How to Build a Balanced College List

Building a college list can be challenging, but it is crucial for a successful college application process. If you’re a high school student who’s starting to feel overwhelmed by the daunting task of creating a college list, keep reading!

In this article, we will discuss the importance of creating a balanced college list and provide practical tips on how to build one. By following these guidelines, you can increase your chances of admission and reduce stress during the decision period.

The Challenge of Creating a College List

Creating a college list can be a daunting task, especially with the limitations of the CommonApp, which restricts students to 20 colleges. Despite this reasonable number, many students still struggle to manage their list effectively.

When thinking about where to apply, students often have two main considerations. Firstly, they have a specific dream school in mind—the one they imagine when asked about their college aspirations. These dream schools are usually prestigious institutions like Harvard, Stanford, or Yale. Secondly, students consider general characteristics that they want in a college, such as size or location.

However, it is important to recognize that the college you dream of may not be the best fit for you academically, financially, or culturally. It is crucial to strike a balance between aspiration and realism.

The Pitfalls of Aspirational College Lists

To create a bulletproof college list, it is essential to have a realistic understanding of the current college admissions landscape. Unfortunately, many students and parents fall into three common pitfalls:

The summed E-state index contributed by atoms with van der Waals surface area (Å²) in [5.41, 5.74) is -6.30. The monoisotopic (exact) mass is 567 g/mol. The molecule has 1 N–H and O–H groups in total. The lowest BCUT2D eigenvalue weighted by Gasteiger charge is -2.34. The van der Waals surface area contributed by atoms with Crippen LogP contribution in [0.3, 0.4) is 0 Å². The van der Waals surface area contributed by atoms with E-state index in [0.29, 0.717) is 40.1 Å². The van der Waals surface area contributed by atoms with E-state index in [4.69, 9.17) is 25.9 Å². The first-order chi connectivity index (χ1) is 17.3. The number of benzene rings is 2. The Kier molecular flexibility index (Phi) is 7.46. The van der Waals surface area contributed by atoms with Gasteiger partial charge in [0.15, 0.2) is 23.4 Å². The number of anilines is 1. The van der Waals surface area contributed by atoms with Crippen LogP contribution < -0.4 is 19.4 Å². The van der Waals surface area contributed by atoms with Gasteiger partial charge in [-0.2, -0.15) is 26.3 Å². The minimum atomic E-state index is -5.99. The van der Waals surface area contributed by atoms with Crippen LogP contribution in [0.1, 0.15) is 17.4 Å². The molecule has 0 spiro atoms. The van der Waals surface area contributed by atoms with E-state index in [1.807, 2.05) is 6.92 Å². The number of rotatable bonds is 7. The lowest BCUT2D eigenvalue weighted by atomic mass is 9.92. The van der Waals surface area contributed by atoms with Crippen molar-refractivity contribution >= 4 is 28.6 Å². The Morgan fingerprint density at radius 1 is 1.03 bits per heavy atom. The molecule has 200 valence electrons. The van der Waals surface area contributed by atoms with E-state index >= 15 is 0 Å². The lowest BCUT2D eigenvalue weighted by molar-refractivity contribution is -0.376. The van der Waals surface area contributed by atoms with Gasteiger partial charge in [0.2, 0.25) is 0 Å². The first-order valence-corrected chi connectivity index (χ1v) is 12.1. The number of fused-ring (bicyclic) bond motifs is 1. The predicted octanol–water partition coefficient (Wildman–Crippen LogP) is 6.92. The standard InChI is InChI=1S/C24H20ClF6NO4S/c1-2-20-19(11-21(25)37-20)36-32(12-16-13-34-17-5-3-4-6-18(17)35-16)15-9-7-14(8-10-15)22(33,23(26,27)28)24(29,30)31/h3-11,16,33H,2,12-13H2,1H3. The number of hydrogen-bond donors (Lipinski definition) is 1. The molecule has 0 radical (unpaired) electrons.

1. Lack of Creativity: Students often lack creativity when selecting their reach schools. They tend to focus on the same prestigious universities repeatedly, even though these schools may be far from realistic options.
  2. Too Much Optimism: Applicants tend to be overly optimistic when choosing target schools. They look at acceptance rates and test score medians, but fail to consider the competitive nature of admissions. As a result, their target schools become more like reaches.
  3. Overconfidence in Safeties: Students may become too confident in their safety schools, treating them as guaranteed acceptances. Consequently, they end up with too few safeties and a top-heavy list.

These tendencies lead to imbalanced lists with limited safeties, too many unrealistic reach schools, and a narrow selection of ambitious target schools. Given the decreasing acceptance rates across the board, this expectation inflation can have disastrous effects.

Adopting a Proactive Pessimism Approach

To counteract expectation inflation and build a balanced college list, it is essential to adopt a healthy attitude of proactive pessimism. This does not mean giving up hope or procrastinating until the last minute. Instead, it means developing a list that accounts for worst-case scenarios and ensures a higher margin of confidence for each category of schools.

For example, a student should have safeties that they can confidently rely on, target schools that are within their reach, and a reasonable selection of reach schools that are challenging yet still possible. By embracing this approach, students can increase their acceptance rates and avoid unnecessary anxiety and disappointment.

Building a College List: A Step-by-Step Guide

  1. Start with Research: Begin the college list-building process by conducting thorough research. Platforms such as offer comprehensive information and reviews about various colleges. Use these tools to gather insights about academics, diversity, campus life, professors, and other key factors.